K9s being vetted for LHPD by local Girl Scout


By Rachel Madison

Jillian Hamrick, a 15-year-old sophomore at Liberty Hill High School, just returned from Poland where she spent days testing and analyzing dozens of dogs with the potential to become a K9 for Liberty Hill Police Department.

Hamrick is working toward earning her Gold Award through the Girl Scouts of America, which is the highest award that can be earned as a Girl Scout. Hamrick, who is a senior member of Troop 40101, decided that for her Gold Award, she would train and donate a K9 to the LHPD. She partnered with Brad Langham, owner of Pacesetter K9 in Liberty Hill, to find the perfect pup for the job.

Over the last several months, Hamrick has learned how to train and handle a drug detector dog. She attended a 720-hour handlers’ course at Pacesetter alongside law enforcement officers from across the country. During her training, she learned how to lead a dog to search a room and a car for narcotics and has learned several Czech commands. She’s also learned how to search an open field, how to lead a dog to search for bombs, and what it’s like to be attacked by a K9. Langham donated all the training to Hamrick for her cause.

In October, Hamrick and Gina Giachetti, her troop leader and mother, went with Langham to Poland to pick out a group of dogs that had good potential for working as a K9 for the LHPD. Langham supervised the trip and showed Hamrick what to look for when choosing a dog.

Together, they ended up choosing six dogs that they felt had the most potential. The dogs were purchased by Pacesetter K9 and were transported across Europe, flown to Houston, and driven to Liberty Hill, where they were escorted by LHPD Officer Esteban Gomez-Sanchez to Pacesetter K9, where they will spend the next few months training.

“The trip was fun,” Hamrick said. “It was really interesting to watch the testing process.”

Langham said the testing process for the dogs involved throwing a ball in the field to see how the dogs run and search for the ball, and if they use their nose more than their eyes. They also watch to see if the dog needs help from its handler and if it’s confident enough to search furniture in a building, jump onto things, not spook at loud noises and navigate slick floors.

“We chose the best six dogs we could find,” he said. “[In Poland,] they work more on the developmental stuff. We do the fine tuning and training to find odors at Pacesetter.”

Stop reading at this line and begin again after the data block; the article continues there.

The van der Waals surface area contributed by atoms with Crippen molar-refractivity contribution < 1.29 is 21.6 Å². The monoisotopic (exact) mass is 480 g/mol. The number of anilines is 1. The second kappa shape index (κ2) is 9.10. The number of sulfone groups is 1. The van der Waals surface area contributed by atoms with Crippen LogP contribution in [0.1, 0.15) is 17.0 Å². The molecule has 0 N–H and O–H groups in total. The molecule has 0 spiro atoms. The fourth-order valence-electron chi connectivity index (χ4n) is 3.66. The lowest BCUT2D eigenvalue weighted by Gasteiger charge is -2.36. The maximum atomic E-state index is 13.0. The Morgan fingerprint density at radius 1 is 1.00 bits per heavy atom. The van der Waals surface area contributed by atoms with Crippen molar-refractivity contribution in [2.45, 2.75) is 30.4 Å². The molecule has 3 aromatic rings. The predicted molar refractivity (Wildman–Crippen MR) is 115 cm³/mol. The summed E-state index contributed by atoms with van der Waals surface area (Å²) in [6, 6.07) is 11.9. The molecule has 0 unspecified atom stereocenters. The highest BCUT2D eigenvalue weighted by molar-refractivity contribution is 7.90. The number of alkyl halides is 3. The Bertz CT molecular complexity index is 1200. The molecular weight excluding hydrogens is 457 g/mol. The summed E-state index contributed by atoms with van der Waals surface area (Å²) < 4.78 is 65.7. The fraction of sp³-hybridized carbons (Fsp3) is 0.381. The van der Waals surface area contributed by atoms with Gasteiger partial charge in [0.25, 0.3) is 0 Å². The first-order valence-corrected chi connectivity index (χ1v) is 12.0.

Langham and Hamrick have yet to choose the top dog for the job but hope to make that decision by next week. For now, they are still analyzing all six dogs and deciding which one will be the best fit for the LHPD. They are also waiting to hear which officer at LHPD will become the handler.

The dogs—Fido, Asta, Kendo, Rimon, Dragon and Rado—are all between one and two years old, and are either German shepherd, Dutch shepherd or Belgian Malinois breeds.

“I’ve got my idea of who the dog needs to be,” Langham said, “but we’ve got more testing to do to make sure the dog will fit. The dogs have only been here since Thursday, so we’re still getting them used to being here. The trip across Europe to the U.S. can be traumatizing for them.”

After selecting the best dog for the job, Hamrick will be working with the future K9 beginning in January to get it ready for its new job. The dog will be ready to work the streets by the end of January or beginning of February, Langham said. The other five dogs who aren’t selected for LHPD will still become K9s—but will be sold to other police departments from across the country.

The cost for Hamrick’s project, as well as the training for the K9, is approximately $5,000. Over the last several months, Hamrick has raised $4,300 through donations and selling paw balm at local farmer’s markets. She is still actively raising money.

To cover her trip to Poland, Giachetti pitched in another $1,000. In addition, veterinarian Todd Murphy of Sam Bass Veterinary Wellness in Round Rock—who is opening a veterinary clinic in Liberty Hill in 2022—donated full care for the K9 for the duration of its life.

“We are really just a couple hundred dollars short,” Giachetti said. “We are currently partnering with Scentsy and selling dog shampoo and spray. They are giving us $7 for every bottle we sell.”

Hamrick said she will be at Pacesetter whenever she can over the next few months to get the K9 ready for LHPD.

“I am also going to be writing lesson plans to send with the K9,” she said.

Hamrick said the lesson plan will provide sustainability to her project, which is a requirement of the Gold Award. She will put together a program that will help teach students across the community about the importance of K9s.

So far, Hamrick has spent 1,128 hours on her Gold Award, and is expecting many more hours ahead.

“Now the fun really begins,” Langham said.